Cultivating Empathy in Pre-schoolers

Posted on 04/22/12 by erynwicker No Comments

I recently read the book The Empathic Civilization by Jeremy Rifkin, which speaks to the
importance of developing empathy on a community and global scale for the sake
of the human race, both present and future generations. This got me thinking about how to cultivate empathy in children, from
preschoolers to highschoolers, in hopes of influencing them, their parents,
teachers, community members, and society at large to make a difference in the
lives of their neighbours (whether they be from across the street, the country,
or the world).

The ability to understand how others feel is
at the core of our humanity. The absence of empathy underlies war, genocide,
neglect, racism, abuse, and marginalization of all kinds. Empathy is part of
our emotional intelligence, our social development, our self-concept, and
builds on our self-awareness. The more empathetic we are, the more intelligent,
the more open to our own emotions, the more skilled we are in reading the
feelings of others. It is both a genetically determined and a learned skill. As
with any learned skill it can be trained and requires practice; however, it
needs to be natural, spontaneous, and sincere.

The development of empathy begins very early
in life, with the seeds for empathy planted by responsive parenting during the
infant-toddler period. Empathy then begins to grow during preschool, and takes
root in the elementary years and beyond. Although the best
training for empathy begins in infancy, it’s never too late to start. By the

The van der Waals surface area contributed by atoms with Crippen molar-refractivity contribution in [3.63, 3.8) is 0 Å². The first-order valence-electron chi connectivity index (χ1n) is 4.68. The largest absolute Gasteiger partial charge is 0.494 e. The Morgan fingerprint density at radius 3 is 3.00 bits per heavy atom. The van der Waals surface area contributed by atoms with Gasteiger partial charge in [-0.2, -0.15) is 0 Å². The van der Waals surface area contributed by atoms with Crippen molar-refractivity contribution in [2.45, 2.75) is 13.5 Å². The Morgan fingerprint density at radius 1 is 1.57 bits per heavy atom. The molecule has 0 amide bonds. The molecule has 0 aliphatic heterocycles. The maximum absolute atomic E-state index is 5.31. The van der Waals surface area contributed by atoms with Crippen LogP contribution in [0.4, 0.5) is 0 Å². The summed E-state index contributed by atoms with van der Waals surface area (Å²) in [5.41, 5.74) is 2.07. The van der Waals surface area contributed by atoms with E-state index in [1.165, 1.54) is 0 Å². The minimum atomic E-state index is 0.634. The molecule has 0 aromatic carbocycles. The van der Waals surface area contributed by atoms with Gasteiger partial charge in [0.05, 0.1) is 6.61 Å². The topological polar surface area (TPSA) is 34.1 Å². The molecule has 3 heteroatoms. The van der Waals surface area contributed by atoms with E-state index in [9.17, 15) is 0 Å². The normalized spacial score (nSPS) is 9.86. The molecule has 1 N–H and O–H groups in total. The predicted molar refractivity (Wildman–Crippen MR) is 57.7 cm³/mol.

time a child is in preschool, you can begin talking about how other people
feel, because by this age children understand different emotions fairly well
and know that everybody has feelings. Three and four year olds can begin to
associate their emotions with the feelings of others. They can make the connection
between emotions and desires, and they can respond to a friend’s distress with
simple soothing gestures. Sometimes preschoolers can only relate to the
feelings of others if they share the same feelings and perspective on a
situation. Some are capable of seeing a situation from another person’s
perspective, yet they need to know that not all reactions to feelings are okay.

WHY develop empathy in preschoolers?

  • Helps them form friendships
  • Builds self esteem
  • Prevention of bullying
  • Empathy in the preschool years is related to
    emotional regulation and increased prosocial behaviours in the school years

HOW to help encourage empathy in preschoolers:

  • Help children to recognize their own feelings (teach
    words and label them)
  • Focus on similarities between oneself and others
  • Help children to recognize the feelings of others
  • Develop problem-solving skills
  • Practice positive parenting (praise and positive
    reinforcement)
  • Provide an environment conducive to positive
    behaviour (warmth, safety, clear rules and expectations, consistent schedule)
  • Be a role model for appropriate emotional responses
    (in all situations, with all different types of emotions)
  • Model empathy to your own and other children

By developing
empathy in children we have greater hope of changing the
world, and creating more peaceful, caring and civil societies; because we know
the best way to change tomorrow is to work with the children of today.
And remember, the way you show
your own empathy may be more important than anything you ever say about being empathetic.

 

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